There was one rather remarkable exchange during the oral argument on the DOMA case between Justice Kagan and Paul Clement, representing the House Republicans in defending the law. Clement was arguing that Congress had a firm rational basis for passing the law, but Kagan quoted the House report on the passage of the bill:
JUSTICE KAGAN: Mr. Clement, for the most part and historically, the only uniformity that the Federal Government has pursued is that it’s uniformly recognized the marriages that are recognized by the State. So, this was a real difference in the uniformity that the Federal Government was pursuing. And it suggests that maybe something — maybe Congress had something different in mind than uniformity.
So we have a whole series of cases which suggest the following: Which suggest that when Congress targets a group that is not everybody’s favorite group in the world, that we look at those cases with some - even if they’re not suspect — with some rigor to say, do we really think that Congress was doing this for uniformity reasons, or do we think that Congress’s judgment was infected by dislike, by fear, by animus, and so forth? … What happened in 1996 — and I’m going to quote from the House Report here — is that “Congress decided to reflect an honor of collective moral judgment and to express moral disapproval of homosexuality.” Is that what happened in 1996?
MR. CLEMENT: Does the House Report say that? Of course, the House Report says that. And if that’s enough to invalidate the statute, then you should invalidate the statute. But that has never been your approach, especially under rational basis or even rational basis-plus, if that is what you are suggesting.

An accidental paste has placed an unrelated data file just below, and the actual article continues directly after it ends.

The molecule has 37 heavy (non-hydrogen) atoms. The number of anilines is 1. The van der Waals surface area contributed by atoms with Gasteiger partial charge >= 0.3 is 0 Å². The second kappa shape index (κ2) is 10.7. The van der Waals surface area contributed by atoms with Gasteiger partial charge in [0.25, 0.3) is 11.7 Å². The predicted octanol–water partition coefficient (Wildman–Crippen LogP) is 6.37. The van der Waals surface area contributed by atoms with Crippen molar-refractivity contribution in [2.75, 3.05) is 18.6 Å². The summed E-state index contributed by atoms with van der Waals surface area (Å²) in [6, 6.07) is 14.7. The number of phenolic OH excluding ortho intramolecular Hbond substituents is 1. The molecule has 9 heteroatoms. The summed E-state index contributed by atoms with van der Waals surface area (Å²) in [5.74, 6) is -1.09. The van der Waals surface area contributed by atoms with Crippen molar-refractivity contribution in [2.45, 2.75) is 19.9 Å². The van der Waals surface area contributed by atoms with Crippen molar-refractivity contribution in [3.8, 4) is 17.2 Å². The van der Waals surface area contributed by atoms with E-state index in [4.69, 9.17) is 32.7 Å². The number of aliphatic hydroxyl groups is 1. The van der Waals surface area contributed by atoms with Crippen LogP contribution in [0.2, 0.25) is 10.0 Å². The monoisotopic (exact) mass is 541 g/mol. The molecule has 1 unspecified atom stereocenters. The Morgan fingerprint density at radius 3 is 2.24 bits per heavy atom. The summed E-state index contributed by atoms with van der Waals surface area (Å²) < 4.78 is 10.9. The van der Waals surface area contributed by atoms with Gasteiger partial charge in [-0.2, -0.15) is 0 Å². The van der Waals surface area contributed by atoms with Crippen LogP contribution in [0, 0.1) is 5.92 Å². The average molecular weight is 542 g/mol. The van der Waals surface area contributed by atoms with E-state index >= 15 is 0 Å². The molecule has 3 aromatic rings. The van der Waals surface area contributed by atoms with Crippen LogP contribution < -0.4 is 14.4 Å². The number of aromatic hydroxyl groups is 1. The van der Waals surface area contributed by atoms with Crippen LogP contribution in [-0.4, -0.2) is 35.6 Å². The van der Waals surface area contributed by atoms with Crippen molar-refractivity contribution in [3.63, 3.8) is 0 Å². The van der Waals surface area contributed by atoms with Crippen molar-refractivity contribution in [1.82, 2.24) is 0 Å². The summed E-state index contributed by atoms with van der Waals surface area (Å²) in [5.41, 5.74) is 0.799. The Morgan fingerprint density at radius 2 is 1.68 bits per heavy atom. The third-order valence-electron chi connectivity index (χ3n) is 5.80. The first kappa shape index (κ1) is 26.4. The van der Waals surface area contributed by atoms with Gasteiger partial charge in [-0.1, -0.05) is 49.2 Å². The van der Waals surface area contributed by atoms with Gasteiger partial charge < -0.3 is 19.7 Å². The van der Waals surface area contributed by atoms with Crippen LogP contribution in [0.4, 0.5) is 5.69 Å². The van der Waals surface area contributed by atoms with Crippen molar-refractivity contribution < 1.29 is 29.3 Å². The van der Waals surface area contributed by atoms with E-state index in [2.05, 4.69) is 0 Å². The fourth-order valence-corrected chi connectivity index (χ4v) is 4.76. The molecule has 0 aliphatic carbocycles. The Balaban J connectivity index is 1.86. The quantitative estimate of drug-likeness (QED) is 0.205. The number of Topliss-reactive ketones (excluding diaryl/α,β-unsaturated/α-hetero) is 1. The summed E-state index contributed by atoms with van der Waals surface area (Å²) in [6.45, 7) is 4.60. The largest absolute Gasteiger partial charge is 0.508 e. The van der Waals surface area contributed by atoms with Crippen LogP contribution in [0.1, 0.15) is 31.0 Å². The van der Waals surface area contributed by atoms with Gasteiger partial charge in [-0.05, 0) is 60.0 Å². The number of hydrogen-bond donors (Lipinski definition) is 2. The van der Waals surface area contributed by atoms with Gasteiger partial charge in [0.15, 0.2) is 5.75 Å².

Clement knew he was busted, I suspect. As one of the best appellate advocates in the country, he handled it smoothly, but his argument was clearly wrong. If you’re going to argue that Congress had a rational basis for passing the law and was not merely motivated by prejudice against gay people, that quote is simply devastating.
Kagan also shredded Clement’s argument that Congress was only trying to make sure there was uniformity in who was covered under federal law. She is right that there has never been such uniformity before. Some states allow you to marry at age 16, some earlier if you have the permission of the parents. Some states allow you to marry first cousins, some don’t. But there are no provisions in federal law that says there is federal recognition of a marriage only after age 16 or only for those who are not first cousins. In every other case, the federal government recognizes all legal marriages performed in all the states, period. Only same-sex marriages are singled out, and they were singled out in order to “express moral disapproval of homosexuality.” Game, set, match.